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Reformasi: The Struggle for Power in Post-Soeharto Indonesia is a non-fiction narrative that charts the course of Indonesian politics between 1996 and 2001.

25 September 2020

Health: Nationwide active‑case growth slowed somewhat, but daily detections nonetheless breached 4,000.  In Jakarta, active case growth fell to two percent week‑on‑week and daily detections levelled off, but they are on a high plane and the governor extended Social Restrictions (PSBB) through 10 October.  Nationwide growth is emanating from cases in West Java and provinces outside of Java (Page 2).  After having jumped last week, testing remained flat this week and the positivity rate declined to 14 percent (p. 4).  A study of infection sources in West Java identified travel as a main driver, followed by families, hospitals, offices and places of worship (p.5).  

Politics: Former Military Chief Gen (ret) Gatot Nurmantyo, the main figure in the fledgling opposition group Kami, accused the president of coddling Communists (p. 5). 

Justice: Anti-Corruption Commission (KPK) Chair Com Gen Firli Bahuri escaped his ethics examination with a mere warning, rather than dismissal (p. 6). 

Policy News: The bulk of parliamentary parties disclosed opposition to a draft bill to revise the 1999 Law on Bank Indonesia (BI).  The draft would jeopardize prudential macro‑economic management.  In fact, only PDI‑Perjuangan legislators endorse it, and therefore it now seems certain to stall.  But the notion of debt monetization as a valid means to fund fiscal deficits may still persist (p. 6).  According to a senior legislator handling the Omnibus Bill on Job Creation, parliamentarians have decided against the re‑centralization of permitting authorities, which was a prominent theme throughout the original draft.  It remains unclear if this applies to all or just some of the authorities covered in the bill (p. 8).  The Shipping Association (Insa) is voicing serious concern that the Omnibus may jeopardize its protection from competition (p. 9).  The finance minister downplayed a request from the industry minister to exempt car purchases from tax (p. 10).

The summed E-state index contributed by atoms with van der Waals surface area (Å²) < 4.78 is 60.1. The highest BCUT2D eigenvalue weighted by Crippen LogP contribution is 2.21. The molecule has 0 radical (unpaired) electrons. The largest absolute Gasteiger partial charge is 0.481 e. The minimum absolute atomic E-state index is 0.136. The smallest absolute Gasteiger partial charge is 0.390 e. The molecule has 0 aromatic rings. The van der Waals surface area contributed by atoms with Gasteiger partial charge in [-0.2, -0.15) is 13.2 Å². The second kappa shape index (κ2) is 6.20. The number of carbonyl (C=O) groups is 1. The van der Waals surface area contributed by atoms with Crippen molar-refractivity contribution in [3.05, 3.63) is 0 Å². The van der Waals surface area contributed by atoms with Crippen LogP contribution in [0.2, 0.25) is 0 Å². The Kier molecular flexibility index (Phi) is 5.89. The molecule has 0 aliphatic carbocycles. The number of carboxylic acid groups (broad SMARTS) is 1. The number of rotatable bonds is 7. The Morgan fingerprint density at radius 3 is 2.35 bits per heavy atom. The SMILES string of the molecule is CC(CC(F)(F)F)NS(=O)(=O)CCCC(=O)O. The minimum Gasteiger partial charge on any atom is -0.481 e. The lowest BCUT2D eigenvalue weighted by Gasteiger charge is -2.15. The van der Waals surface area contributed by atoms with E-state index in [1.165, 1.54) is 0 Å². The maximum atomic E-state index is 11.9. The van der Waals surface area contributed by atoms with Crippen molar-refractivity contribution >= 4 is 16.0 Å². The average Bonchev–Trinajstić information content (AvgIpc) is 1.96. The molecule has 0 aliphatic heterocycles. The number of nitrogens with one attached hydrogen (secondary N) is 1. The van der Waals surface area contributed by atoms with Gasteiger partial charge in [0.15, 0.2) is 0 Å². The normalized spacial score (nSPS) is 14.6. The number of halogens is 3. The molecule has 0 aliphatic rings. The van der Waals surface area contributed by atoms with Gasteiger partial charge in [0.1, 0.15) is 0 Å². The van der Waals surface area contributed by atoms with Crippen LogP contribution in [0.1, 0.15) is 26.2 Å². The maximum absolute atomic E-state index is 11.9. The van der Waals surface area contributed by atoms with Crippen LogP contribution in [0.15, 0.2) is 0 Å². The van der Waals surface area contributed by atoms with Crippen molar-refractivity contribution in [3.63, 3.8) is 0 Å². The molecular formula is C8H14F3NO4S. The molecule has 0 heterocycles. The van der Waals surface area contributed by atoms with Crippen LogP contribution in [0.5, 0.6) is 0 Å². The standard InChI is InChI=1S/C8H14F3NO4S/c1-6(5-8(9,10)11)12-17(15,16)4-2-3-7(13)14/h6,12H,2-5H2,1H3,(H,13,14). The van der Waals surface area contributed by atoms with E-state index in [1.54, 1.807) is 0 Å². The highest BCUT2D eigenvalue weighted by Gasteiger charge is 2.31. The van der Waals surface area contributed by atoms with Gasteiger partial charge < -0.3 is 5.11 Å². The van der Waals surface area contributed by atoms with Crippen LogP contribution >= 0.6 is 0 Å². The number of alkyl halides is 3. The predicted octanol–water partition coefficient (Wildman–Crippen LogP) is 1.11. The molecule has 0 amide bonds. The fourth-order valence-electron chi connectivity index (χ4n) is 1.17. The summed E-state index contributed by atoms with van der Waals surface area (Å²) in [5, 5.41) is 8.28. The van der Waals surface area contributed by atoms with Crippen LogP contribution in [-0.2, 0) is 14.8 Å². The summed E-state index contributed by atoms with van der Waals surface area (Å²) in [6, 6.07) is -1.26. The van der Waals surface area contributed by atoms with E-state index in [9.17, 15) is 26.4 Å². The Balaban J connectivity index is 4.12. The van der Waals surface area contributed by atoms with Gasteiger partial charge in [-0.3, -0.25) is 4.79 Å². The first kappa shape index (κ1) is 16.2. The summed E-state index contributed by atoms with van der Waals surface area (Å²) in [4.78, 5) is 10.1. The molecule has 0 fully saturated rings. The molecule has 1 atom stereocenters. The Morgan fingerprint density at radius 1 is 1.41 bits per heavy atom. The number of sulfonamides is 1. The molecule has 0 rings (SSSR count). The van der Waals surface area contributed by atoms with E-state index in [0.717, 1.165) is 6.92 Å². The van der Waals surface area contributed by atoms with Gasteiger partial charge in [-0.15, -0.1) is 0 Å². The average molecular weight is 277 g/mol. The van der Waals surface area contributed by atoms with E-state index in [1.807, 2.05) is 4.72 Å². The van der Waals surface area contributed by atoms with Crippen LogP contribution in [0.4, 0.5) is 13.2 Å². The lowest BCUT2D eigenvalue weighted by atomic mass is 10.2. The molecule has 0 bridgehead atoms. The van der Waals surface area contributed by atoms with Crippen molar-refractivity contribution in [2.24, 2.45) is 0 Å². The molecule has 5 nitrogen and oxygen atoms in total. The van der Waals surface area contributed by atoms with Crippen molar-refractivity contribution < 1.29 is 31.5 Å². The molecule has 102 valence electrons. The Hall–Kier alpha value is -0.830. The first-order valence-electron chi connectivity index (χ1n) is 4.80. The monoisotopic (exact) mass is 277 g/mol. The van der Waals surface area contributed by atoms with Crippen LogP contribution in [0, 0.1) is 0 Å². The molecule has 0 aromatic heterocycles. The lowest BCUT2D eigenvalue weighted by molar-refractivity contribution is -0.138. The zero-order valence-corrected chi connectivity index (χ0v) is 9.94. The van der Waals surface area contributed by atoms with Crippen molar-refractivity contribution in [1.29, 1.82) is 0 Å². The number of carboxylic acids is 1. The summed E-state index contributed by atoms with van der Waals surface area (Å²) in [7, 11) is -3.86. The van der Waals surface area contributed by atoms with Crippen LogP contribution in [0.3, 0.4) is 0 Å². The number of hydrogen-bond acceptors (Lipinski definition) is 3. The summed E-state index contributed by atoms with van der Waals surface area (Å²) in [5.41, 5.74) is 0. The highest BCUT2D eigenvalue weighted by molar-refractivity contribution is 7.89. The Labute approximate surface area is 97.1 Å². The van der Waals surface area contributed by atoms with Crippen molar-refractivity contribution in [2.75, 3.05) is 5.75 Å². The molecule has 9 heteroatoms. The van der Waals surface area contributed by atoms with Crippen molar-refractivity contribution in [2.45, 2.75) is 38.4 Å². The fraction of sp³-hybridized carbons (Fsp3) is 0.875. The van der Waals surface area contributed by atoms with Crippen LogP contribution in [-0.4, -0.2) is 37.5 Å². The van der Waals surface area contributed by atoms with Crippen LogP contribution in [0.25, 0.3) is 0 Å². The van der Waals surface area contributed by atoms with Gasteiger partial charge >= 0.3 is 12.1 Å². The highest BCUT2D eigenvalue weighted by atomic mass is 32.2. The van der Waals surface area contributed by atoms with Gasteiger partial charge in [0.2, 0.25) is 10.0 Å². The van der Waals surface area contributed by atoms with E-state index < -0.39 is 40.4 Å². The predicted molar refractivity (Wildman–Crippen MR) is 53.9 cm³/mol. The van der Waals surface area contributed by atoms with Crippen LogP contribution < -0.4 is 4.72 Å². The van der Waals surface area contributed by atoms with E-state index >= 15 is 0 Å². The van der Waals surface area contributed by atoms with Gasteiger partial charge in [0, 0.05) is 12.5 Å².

Democratization: Former KPK member Laode Syarif highlighted shortcomings in party financing as a key reason for lethargic democratization (p. 11).

Jakarta: Flooding in scores of neighbor­hoods focused scrutiny on drainage (p. 12).

International: President Joko Widodo’s maiden address to the United Nations was recorded, dubbed and awkwardly translated – but it nonetheless marked an overdue expres­sion of leadership.  Its non‑aligned sentiments contain renewed relevance (p. 14).

Reformasi Weekly Review provides timely, relevant and independent analysis on Indonesian political and policy news. Delivered electronically every Friday, Reformasi Weekly is written by Kevin O’Rourke, author of the book Reformasi. For subscription information please contact. Reformasi Weekly is a product of PT Reformasi Info Sastra.